With frantic schedules, fast food and frozen entrees,Thanksgiving may be the one day of the year we return to the kitchen. And in so doing, we return to ourselves. We connect with the people who matter in our lives by inviting them to our table for a special meal. We connect to the past by honoring the spirit of that first Thanksgiving -- even if you may be wondering what exactly to be thankful for. Perhaps it's been a sucky year -- for you and a lot of others, ace. Unemployment's at 10.2 percent and a record 49 million Americans have faced food shortages this year. If it's any comfort, those celebrating the first Thanksgiving had a hard time of it, too.
Back in England, the Pilgrims had been merchants, artisans and land owners. In this wacky new world, they had nothing and no workable skill set.
Fortunately, the Wampanoag, Native Americans who'd been living in the 'hood, took pity on the inept newcomers. They gave them the seeds for native crops like corns and beans and squash, cranberries and corn and showed them how to plant and harvest them. For the first time, many Pilgrims had to connect to -- and depend on -- the land. Plymouth suffered drought. The Pilgrims suffered doubt. And homesickness (oh, for the days of religious persecution, social infrastructure and a steady job). And sickness in general. So when harvest rolled around and they were still alive and discovered sustaining themselves might be possible, there was serious reason for gratitude.
The Pilgrims were clear about who to invite -- everyone who'd survived, plus the Wampanoag, who'd helped save their collective ass. They were also clear about how to source their food. They went for seasonal and local. That's all they had. There was no running to the store. There was no store to run to.
According to record, the feast was not the triumvirate of turkey, cranberries and pumpkin pie we know but a variety of roast meats, leeks, watercress salad, msickquatash, corn bread, and wild plums for dessert. Despite its alarming name, msickquatash, a Native American dish, is the forerunner of succotash. However, food historians believe what they ate wasn't the summertime salad of corn and limas, but an amalgamation of whatever they had on hand -- you know, like corn and beans and squash. Msickquatash is basically a term for cleverly prepared harvest stew.
Thanksgiving was not a three-day weekend in November they planned on every year. It was invented on the spot, brand-new and heartfelt. There were no frozen pumpkin pies, there were no freezers, not to mention a dearth of desserts in general, what with sugar being at a premium. And you know what? It was still a great meal.
Armed with modern conveniences the Pilgrims never dreamed of, you'd think hosting Thanksgiving these days would be a slam-dunk. If only. Many of us are as lost in the kitchen as the Pilgrims were when they washed up at Plymouth Rock, and even seasoned Thanksgiving hosts can find the holiday a big, honking pain in the ass. It takes time to make a home-cooked meal in the middle of a busy week. It takes effort to remember and accommodate everybody's food phobias and emotional baggage. It takes patience to deal with last-minute surprises, whether it's guests stuck in traffic or roasted vegetables stuck in the pan. And for what? So people can snarf their way through a lovingly prepared meal quicker than downloading porn. Do it anyway.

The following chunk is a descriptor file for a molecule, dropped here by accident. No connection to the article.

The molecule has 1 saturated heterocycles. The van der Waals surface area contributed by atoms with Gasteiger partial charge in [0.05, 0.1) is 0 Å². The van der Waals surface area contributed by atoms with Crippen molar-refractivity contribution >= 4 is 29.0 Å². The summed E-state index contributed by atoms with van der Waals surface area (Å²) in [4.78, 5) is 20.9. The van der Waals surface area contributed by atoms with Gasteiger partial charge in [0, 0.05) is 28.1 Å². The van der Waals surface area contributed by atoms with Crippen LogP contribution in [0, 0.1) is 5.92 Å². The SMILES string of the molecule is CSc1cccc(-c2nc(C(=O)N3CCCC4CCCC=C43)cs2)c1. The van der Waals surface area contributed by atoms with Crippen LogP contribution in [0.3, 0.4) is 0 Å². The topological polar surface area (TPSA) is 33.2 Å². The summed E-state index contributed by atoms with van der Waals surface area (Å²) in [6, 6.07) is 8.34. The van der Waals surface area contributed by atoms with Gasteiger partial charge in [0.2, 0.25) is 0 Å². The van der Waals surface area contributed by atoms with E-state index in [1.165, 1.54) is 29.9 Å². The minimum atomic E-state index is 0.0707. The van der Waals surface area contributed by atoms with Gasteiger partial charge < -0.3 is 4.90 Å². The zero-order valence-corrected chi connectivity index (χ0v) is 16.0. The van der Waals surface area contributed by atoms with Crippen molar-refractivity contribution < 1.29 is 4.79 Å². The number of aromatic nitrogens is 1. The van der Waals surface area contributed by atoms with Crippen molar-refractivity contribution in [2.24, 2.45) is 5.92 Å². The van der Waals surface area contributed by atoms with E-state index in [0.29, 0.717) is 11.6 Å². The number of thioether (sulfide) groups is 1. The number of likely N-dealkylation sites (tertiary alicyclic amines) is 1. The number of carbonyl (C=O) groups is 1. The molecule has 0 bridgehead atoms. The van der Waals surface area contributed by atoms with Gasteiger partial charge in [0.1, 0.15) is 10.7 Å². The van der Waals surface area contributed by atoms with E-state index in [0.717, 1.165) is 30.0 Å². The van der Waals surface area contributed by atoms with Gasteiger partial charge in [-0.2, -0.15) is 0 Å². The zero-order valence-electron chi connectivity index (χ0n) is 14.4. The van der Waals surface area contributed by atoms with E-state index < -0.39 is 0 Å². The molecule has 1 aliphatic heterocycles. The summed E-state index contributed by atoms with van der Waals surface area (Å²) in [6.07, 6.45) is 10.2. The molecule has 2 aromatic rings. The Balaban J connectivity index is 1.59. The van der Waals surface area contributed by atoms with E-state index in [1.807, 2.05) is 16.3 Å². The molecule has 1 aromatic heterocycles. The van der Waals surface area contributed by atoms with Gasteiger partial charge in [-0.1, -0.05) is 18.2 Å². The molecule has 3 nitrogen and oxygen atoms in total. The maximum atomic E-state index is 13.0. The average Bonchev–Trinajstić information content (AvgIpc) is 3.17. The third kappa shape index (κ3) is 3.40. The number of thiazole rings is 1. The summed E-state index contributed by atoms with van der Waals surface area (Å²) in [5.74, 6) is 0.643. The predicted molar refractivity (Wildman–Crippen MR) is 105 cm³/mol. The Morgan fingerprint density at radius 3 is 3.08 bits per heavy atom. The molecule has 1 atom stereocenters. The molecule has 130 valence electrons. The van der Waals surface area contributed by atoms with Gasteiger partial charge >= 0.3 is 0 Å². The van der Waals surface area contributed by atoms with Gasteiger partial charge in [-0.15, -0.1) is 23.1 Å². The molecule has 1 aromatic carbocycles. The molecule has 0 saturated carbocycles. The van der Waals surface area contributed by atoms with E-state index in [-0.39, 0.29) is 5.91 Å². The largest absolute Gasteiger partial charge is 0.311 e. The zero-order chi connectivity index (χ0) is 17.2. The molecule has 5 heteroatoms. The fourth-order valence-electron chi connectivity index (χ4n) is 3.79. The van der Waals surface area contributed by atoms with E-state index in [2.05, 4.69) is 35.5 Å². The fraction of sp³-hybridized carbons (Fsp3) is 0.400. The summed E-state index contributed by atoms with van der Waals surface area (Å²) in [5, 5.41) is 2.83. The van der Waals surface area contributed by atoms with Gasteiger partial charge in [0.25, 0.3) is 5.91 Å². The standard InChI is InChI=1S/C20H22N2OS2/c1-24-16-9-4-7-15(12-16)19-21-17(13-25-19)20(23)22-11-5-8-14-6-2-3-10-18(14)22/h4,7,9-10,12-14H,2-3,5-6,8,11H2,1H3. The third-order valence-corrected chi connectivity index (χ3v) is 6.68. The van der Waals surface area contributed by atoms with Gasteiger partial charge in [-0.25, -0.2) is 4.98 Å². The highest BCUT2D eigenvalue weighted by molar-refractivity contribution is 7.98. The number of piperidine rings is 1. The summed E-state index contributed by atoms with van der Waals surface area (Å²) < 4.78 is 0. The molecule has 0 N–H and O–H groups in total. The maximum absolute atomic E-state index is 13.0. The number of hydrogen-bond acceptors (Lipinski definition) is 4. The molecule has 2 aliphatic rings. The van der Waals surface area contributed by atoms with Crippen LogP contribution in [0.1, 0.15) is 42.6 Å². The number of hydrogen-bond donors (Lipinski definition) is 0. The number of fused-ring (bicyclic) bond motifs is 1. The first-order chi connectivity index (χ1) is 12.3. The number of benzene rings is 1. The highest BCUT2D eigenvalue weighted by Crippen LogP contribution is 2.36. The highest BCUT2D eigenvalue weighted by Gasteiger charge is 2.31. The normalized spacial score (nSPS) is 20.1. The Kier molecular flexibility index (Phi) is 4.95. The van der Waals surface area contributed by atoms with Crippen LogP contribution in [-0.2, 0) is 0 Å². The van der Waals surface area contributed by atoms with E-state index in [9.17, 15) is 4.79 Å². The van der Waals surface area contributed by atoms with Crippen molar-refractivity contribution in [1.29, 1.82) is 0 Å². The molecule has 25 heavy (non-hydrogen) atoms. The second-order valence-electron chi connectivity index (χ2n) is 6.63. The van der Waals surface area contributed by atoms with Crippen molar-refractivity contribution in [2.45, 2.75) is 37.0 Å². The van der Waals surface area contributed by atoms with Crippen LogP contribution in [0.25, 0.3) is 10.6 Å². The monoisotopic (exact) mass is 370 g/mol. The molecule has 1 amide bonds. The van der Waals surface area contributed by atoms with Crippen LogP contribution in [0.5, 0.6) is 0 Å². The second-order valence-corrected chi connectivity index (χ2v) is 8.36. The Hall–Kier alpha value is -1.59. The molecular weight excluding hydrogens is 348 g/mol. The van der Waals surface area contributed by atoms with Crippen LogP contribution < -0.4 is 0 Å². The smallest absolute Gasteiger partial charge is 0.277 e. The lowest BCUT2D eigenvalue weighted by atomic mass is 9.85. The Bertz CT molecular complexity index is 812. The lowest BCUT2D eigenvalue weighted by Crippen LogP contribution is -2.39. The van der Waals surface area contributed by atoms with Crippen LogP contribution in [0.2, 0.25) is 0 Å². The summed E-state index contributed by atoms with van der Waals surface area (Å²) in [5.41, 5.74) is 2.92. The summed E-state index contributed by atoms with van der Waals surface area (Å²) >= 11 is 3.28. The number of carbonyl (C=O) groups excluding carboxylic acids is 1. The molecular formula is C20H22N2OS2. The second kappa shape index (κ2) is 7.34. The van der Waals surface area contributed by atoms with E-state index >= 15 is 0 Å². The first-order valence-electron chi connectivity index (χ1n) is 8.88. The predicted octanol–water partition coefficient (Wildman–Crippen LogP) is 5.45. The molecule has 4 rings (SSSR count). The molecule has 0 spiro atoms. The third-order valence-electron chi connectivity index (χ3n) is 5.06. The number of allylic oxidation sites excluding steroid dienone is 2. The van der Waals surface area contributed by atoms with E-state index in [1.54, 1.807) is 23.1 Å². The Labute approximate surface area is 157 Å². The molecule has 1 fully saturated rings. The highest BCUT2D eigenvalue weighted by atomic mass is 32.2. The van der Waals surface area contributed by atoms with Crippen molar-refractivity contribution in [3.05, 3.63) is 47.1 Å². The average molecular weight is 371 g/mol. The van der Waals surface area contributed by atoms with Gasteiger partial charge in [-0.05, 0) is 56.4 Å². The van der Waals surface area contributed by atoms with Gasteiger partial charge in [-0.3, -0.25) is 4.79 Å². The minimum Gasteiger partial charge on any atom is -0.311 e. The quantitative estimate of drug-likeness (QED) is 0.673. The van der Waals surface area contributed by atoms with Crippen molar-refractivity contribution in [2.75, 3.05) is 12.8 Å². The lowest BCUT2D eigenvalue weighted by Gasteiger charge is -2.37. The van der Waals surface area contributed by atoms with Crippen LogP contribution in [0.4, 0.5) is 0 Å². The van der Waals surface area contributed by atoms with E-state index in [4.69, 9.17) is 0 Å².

Thanksgiving doesn't need to be elaborate. It doesn't need to be an eat-a-thon. It doesn't even need to involve turkey (the Pilgrims didn't have one). Thanks, though, should be on the menu even though, like the first wave of American settlers, we're struggling through tough times. Giving thanks, especially in the face of hardship, is humanizing, energizing -- and free. Make this Thanksgiving meal like the first Thanksgiving, seasonal, sourced as close to home as possible, made mindfully from what we have and served with love and gratitude.
Modern Msickquatash -- Limas, Squash and Caramelized Leeks
An homage to that first feast, this silky, lemony stew is made with limas, squash and leeks, but the point is to use what's local and available. Onions make an easy substitution for leeks and you can use any type of bean you like. Canned will get the job done, but the recipe is really better made from dried. Dried beans are cheaper and cook up creamier. No zucchini? Add a few handfuls of watercress (which also appeared at the first Thanksgiving), spinach, collards or any leafy green. Happy Thanksgiving.
2 tablespoons olive oil
6 garlic cloves, minced
2 leeks or onions, sliced thin
2 zucchini, diced
2 cups (or 1 15-ounce can) limas or other beans
1/4 cup vegetable broth (or reserved cooking liquid from the beans)
2 lemons, both zest and juice
sea salt and pepper to taste
1 small handful fresh thyme leaves (or 1/2 teaspoon dried)
In a large pot, heat olive oil over medium-high heat. Add garlic and leeks, cover and reduce heat to low. Cook unattended for 30 minutes. When you remove the lid, the leeks will still be pale and will have produced a lot of liquid. This is good.
Bring heat back up to medium-high and add zucchini. Stirring occasionally, cook until zucchini softens and leeks turn golden, about 8 minutes. If you're adding greens instead of zucchini, add them here and cook until just wilted, about 5 minutes. Add beans and broth, stirring to kep beans from sticking. Grate in lemon zest and add lemon juice and thyme. Season with salt and pepper
Can be doubled super-easily. Keeps in the fridge for days.